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Near the head of Pont Pill, on the southern bank, stands this fine old farmhouse, which for many years was a busy quayside pub called the Ship. It has now been converted into two holiday cottages - the larger Farm House, with attractive traditional features, and the sweet little hideaway of Mohun. Both cottages have lovely views of the creek and their own gardens (the garden for the Farm House is wonderfully situated on top of the old limekiln behind the cottage). The picturesque tidal creek is great for watching local wildlife and enjoying the lapping water, in summer months the footpaths along the creek are also popular with local walkers, and the creek itself enjoyed by boaters.
The Farmhouse is an ideal base from which to explore the coast and countryside. Start the Hall walk from your doorstep taking in the villages of Polruan and Fowey using the two local ferries.
Fowey is a charming and bustling coastal town with plenty of shops, restaurants, pubs you will be spoiled for choice. The unspoilt beauty of the nearby beach at Lantic Bay awaits those who are willing to make the steep descent.
Heating: Night storage heating and convector heating included.
Garden: The garden is on top of the Lime kiln at the rear of the property, children should be supervised in this area.
Parking: There is a gravel area for parking near the cottage
Utilities/Electricals: The washing machine and tumble dryer is a combined washer/dryer.
Telephone: There is limited mobile phone signal at this cottage.
Please Note: The double bed is a zip & link, please advise us at the time of booking if you would like this made up as a twin.
Access to the creek is unfenced. Children must be supervised whilst on the quayside.
Logs/Charcoal: Environmentally friendly briquettes can be purchased at the time of booking or whilst at the cottages for use on the fire.
The South West region is probably England's most well-known holiday hotspot, being home to some of the most famous seaside resorts. Pretty villages and harbours in Cornwall, many with sweeping sandy beaches, such as St Ives, Polzeath and Port Isaac to name but a few, give way to sophisticated seaside resorts in Devon and Dorset which include Bournemouth, Torquay and Ilfracombe. The history of this region is unrivalled; Wiltshire's spectacular downland and the stone circles at Avebury and Stonehenge, through Hardy's Dorset, dramatic Dartmoor and gentler Exmoor, to the mining landscapes of Cornwall and West Devon, which are now recognised as being of international significance, having been awarded World Heritage Site status in 2006. The Trust protects 370 miles of the coastline in Devon and Cornwall and, wherever you are in the two far western counties, you're never more than 25 miles from the sea. As well as this peninsula, the Trust also cares for much of the countryside in Gloucestershire, Somerset, Wiltshire and Dorset and a wide array of fascinating properties to visit and explore. Not surprisingly, perhaps, this area is also home to the widest selection of National Trust holiday cottages.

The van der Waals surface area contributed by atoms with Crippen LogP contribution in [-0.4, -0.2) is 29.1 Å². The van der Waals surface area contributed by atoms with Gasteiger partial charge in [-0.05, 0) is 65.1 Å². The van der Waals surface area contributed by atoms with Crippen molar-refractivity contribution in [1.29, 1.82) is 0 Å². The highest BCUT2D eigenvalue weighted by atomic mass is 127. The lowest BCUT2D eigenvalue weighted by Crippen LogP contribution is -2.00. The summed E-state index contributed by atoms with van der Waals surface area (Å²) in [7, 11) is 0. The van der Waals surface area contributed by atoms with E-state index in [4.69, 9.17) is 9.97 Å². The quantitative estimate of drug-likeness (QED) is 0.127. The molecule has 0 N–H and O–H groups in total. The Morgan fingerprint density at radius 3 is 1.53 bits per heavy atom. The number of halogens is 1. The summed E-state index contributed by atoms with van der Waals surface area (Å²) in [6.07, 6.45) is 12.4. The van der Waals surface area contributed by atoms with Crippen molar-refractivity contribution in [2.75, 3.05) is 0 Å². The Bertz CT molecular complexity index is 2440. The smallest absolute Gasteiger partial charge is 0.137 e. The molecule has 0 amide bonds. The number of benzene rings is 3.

In places rugged and remote, in others tranquil and picturesque, much of the south Cornwall coast is still surprisingly unspoilt, as many parts can only be reached along narrow lanes winding through lush farmland and woodland towards the sea. Either climbing down on foot or drifting along in a small boat, visitors can explore and enjoy the cliffs, coves, beaches and quaint fishing villages that are Daphne du Maurier Country. The Trust has a host of holiday cottages in this area that are wonderful away-from-it-all hideaways for families and friends. For instance, there is Bosloe; an imposing country house set in extensive grounds above the Helford River, divided into three spacious holiday homes and with a former gardenerâ€™s cottage, The Bothy, hidden in the gardens. Further on around the coast is the glorious Trelissick Garden with five delightful holiday homes on the estate and former officersâ€™ quarters on St Anthony Head now converted for holiday use.